Is medical education ready to make a move from the information age to the age of AI? Well, it may not, but doing so will be a critical requirement for improving the outcomes of students and advancing the field. As we have seen previously with electronic health records, noteworthy changes in healthcare require comprehensive and significant reforms.
[Related Article: How AI Is Revolutionizing Medicine]
But why exactly do we need to “reboot” medical education one more time?
AI is known to be an outstanding tool for processing and analyzing huge volumes of data and holds great promise in areas such as diagnostics, but the range of its applications in the industry involves education, too.
Applications of AI on Medical Education
The increasing popularity of AI tools in the healthcare industry is clear from the rising amount of research carried out on this topic. In fact, if you type something like “AI and medical education” in a search engine, you’ll see a bunch of peer-reviewed articles where healthcare researchers are trying to find ways in which technology can benefit the field.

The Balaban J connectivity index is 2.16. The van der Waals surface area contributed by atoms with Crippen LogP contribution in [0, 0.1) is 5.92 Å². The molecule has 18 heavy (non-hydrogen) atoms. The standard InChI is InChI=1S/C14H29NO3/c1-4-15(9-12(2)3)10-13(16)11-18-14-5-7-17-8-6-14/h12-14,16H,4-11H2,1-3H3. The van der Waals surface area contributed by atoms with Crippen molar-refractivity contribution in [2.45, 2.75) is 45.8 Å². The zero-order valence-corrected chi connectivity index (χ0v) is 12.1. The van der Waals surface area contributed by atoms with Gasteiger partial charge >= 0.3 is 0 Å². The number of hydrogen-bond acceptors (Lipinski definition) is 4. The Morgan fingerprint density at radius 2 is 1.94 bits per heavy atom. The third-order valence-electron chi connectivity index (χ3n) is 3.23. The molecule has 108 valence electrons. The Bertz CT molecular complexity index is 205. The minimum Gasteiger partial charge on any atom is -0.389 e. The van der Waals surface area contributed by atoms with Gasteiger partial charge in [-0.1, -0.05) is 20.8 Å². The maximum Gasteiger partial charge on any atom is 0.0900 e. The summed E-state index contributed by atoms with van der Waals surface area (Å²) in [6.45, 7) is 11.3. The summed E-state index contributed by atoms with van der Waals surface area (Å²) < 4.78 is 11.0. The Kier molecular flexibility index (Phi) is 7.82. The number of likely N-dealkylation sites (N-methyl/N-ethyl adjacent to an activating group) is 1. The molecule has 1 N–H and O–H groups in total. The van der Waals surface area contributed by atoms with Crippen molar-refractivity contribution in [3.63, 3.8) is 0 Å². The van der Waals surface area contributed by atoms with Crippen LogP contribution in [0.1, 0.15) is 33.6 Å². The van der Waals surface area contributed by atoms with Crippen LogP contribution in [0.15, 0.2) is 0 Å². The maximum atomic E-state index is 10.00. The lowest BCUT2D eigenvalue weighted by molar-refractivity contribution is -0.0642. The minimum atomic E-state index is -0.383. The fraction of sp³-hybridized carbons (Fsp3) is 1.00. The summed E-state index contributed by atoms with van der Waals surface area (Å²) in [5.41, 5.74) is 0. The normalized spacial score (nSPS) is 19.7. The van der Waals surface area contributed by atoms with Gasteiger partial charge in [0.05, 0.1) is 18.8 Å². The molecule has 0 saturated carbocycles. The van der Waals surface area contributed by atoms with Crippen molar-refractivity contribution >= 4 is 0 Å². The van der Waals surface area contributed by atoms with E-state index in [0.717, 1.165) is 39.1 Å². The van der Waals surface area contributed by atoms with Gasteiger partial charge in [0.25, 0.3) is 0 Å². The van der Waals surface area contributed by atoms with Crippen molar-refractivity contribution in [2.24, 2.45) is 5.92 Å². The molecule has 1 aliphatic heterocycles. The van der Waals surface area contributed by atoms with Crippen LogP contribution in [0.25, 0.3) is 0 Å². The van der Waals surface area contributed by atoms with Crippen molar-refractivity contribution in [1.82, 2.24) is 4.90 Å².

In the sections below, we’re going to outline the applications of AI in medical education described in the latest research to give you an idea of how technology is being applied to help students.
- Curriculum Analysis, Learning, and Assessment
One of the most comprehensive studies of the applications of AI and machine learning in medical education was published in JMIR Medical Education journal. This integrative review of 37 peer-reviewed articles outlined a range of applications in three areas: curriculum analysis, learning, and assessment.
According to the authors, healthcare educators should explore the application in curriculum review because it’s a time-consuming and arduous process that could be automated. The list of the advantages of AI over traditional analysis methods included a better ability of AI to solve multidimensional problems, establish strong relationships between variables, and provide greater classification accuracy.
In fact, AI is predicted to develop a part of the curriculum for medical students in the next decade.